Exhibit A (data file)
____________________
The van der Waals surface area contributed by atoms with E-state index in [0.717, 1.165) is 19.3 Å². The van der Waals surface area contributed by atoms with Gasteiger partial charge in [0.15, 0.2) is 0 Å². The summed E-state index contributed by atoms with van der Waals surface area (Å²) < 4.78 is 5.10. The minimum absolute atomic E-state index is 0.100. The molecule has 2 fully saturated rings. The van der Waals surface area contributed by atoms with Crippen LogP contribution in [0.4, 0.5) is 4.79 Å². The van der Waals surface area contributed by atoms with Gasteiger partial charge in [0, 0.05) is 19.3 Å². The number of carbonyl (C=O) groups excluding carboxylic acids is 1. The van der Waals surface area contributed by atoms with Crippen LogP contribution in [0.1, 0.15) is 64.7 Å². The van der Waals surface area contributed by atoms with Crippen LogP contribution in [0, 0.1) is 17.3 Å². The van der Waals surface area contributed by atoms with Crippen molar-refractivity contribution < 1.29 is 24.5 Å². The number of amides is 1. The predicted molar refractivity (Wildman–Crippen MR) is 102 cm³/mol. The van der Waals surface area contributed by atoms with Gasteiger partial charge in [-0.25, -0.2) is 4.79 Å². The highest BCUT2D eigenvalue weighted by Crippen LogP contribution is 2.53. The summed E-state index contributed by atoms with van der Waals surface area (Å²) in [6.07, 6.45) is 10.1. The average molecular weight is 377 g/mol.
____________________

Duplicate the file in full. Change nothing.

The van der Waals surface area contributed by atoms with E-state index in [0.717, 1.165) is 19.3 Å². The van der Waals surface area contributed by atoms with Gasteiger partial charge in [0.15, 0.2) is 0 Å². The summed E-state index contributed by atoms with van der Waals surface area (Å²) < 4.78 is 5.10. The minimum absolute atomic E-state index is 0.100. The molecule has 2 fully saturated rings. The van der Waals surface area contributed by atoms with Crippen LogP contribution in [0.4, 0.5) is 4.79 Å². The van der Waals surface area contributed by atoms with Gasteiger partial charge in [0, 0.05) is 19.3 Å². The number of carbonyl (C=O) groups excluding carboxylic acids is 1. The van der Waals surface area contributed by atoms with Crippen LogP contribution in [0.1, 0.15) is 64.7 Å². The van der Waals surface area contributed by atoms with Crippen LogP contribution in [0, 0.1) is 17.3 Å². The van der Waals surface area contributed by atoms with Crippen molar-refractivity contribution < 1.29 is 24.5 Å². The number of amides is 1. The predicted molar refractivity (Wildman–Crippen MR) is 102 cm³/mol. The van der Waals surface area contributed by atoms with Gasteiger partial charge in [-0.25, -0.2) is 4.79 Å². The highest BCUT2D eigenvalue weighted by Crippen LogP contribution is 2.53. The summed E-state index contributed by atoms with van der Waals surface area (Å²) in [6.07, 6.45) is 10.1. The average molecular weight is 377 g/mol.